San Jose businesses struggle as state safety net unravels
Joel Castro, manager of Flames Eatery & Bar. Photo by Lloyd Alaban.

California’s safety net is unraveling and San Jose residents and small business owners are at risk.

That’s because San Joseans are part of the 2.2 million people in California who have or will completely lose unemployment benefits this week.

The federal government ended four pandemic-related benefit programs to help Americans get through unemployment last week. That means 2.2 million out of 3 million Californians currently receiving some form of unemployment will completely lose their benefits, according to the state Employment Development Department—and another half-million Californians will stop receiving $300 additional unemployment checks from the federal government every week.

That also includes small business owners, independent contractors and gig workers who won’t be collecting checks from the government.

State lawmakers already exhausted federal relief funds that could have been redirected to unemployment, and the Legislature isn’t expected to extend them. On Saturday, the feds will end yet another program: a 13- to 20-week extension of unemployment benefits beyond the traditional 26-week cutoff.

On top of all that, California’s eviction moratorium is set to expire on Sept. 30.

Joel Castro, manager of Flames Eatery & Bar in downtown San Jose, had six workers on unemployment until two months ago.

“Some people like unemployment because they say they can earn more money than working. But lucky for us, everyone wants to work,” Castro told San José Spotlight. “But our big challenge is to bring customers back. There hasn’t been business like it was before (the pandemic), so we’ve had to cut people’s hours. And that’s why some of our employees went on unemployment. We didn’t have enough hours for everybody, but we had to stay open.”

Layoffs were a reality for downtown San Jose during the pandemic, with Team San Jose—which runs the convention center and other cultural facilities—losing 1,304 employees. Other losses were felt at the San Jose Marriott and Hilton San Jose—with 229 and 157 workers laid off, respectively—in addition to numerous other businesses.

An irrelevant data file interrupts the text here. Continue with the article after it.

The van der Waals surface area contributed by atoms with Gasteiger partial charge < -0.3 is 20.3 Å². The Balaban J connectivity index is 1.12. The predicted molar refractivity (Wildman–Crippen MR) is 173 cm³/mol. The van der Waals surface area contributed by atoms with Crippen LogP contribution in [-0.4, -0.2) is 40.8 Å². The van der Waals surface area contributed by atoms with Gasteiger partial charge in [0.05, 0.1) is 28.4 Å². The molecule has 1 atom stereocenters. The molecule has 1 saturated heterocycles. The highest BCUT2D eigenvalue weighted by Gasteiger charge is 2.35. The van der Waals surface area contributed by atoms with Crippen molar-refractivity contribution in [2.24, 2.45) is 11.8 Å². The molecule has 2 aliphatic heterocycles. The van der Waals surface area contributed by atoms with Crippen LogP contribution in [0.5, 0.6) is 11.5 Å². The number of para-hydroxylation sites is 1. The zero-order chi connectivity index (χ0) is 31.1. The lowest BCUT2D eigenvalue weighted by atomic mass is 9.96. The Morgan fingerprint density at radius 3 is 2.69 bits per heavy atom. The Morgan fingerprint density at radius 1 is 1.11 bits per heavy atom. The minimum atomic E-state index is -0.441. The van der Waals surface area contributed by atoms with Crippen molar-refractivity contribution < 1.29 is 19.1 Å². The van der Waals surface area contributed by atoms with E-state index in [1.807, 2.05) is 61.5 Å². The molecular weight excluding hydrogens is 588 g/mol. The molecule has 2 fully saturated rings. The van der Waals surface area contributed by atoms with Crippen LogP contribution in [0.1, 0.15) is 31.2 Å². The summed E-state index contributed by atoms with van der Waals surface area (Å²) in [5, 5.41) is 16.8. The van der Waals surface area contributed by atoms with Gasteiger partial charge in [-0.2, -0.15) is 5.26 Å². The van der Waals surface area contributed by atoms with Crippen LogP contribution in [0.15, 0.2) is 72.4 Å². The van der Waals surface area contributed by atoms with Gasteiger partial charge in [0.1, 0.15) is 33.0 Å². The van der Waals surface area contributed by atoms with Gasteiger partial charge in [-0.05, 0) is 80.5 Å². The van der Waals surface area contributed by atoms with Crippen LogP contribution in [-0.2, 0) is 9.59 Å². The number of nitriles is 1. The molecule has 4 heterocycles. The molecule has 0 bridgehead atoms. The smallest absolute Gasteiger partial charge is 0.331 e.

There are some bright spots: Santa Clara County is seeing recovery at a faster pace than the state and the nation, which have unemployment rates of 8% and 6.1%, respectively. The unemployment rate is finally dropping after steadily rising during the pandemic. As of July, the unemployment rate in Santa Clara County was 50,600, or 4.9%.

That’s welcome news for small restaurants that have relied on part-time and temporary workers such as Ally Garcia, manager of Cinnaholic, a dessert restaurant in downtown San Jose. She witnessed business pick up through Doordash in the early days of the pandemic. None of her employees had to file for unemployment, but many left because of the virus.

“We had a lot of staff who had to return home,” Garcia told San José Spotlight. “We employ a lot of students here, especially a lot of San Jose State students. We lost a lot of staff who decided to move back home, so it was a little tough having to find new staff.”

Business owners hope the expiring unemployment benefits will help with hiring. But according to a report last week by the Wall Street Journal, states that already ended benefits only saw a modest bump in job growth.

“That tells us that it’s maybe not the benefits that are keeping people at home still,” Patrick Kallerman, vice president of research for the Bay Area Council Economic Institute, told San José Spotlight. “In my opinion, it’s likely just a whole host of other things related to the spread of COVID. Whether they’re getting it themselves, whether they have vulnerable family members, whether they’re caretakers. All those sorts of things are still weighing on the labor market. There are still a lot of folks holding back due to fear of the virus.”

Still, workers will be out of benefits, and businesses will be short-staffed. For Castro, that’s the most difficult part.

“It’s still difficult with less employees,” Castro said. “Everything has changed and everything is changing still.”

Contact Lloyd Alaban at [email protected] or follow @lloydalaban on Twitter.

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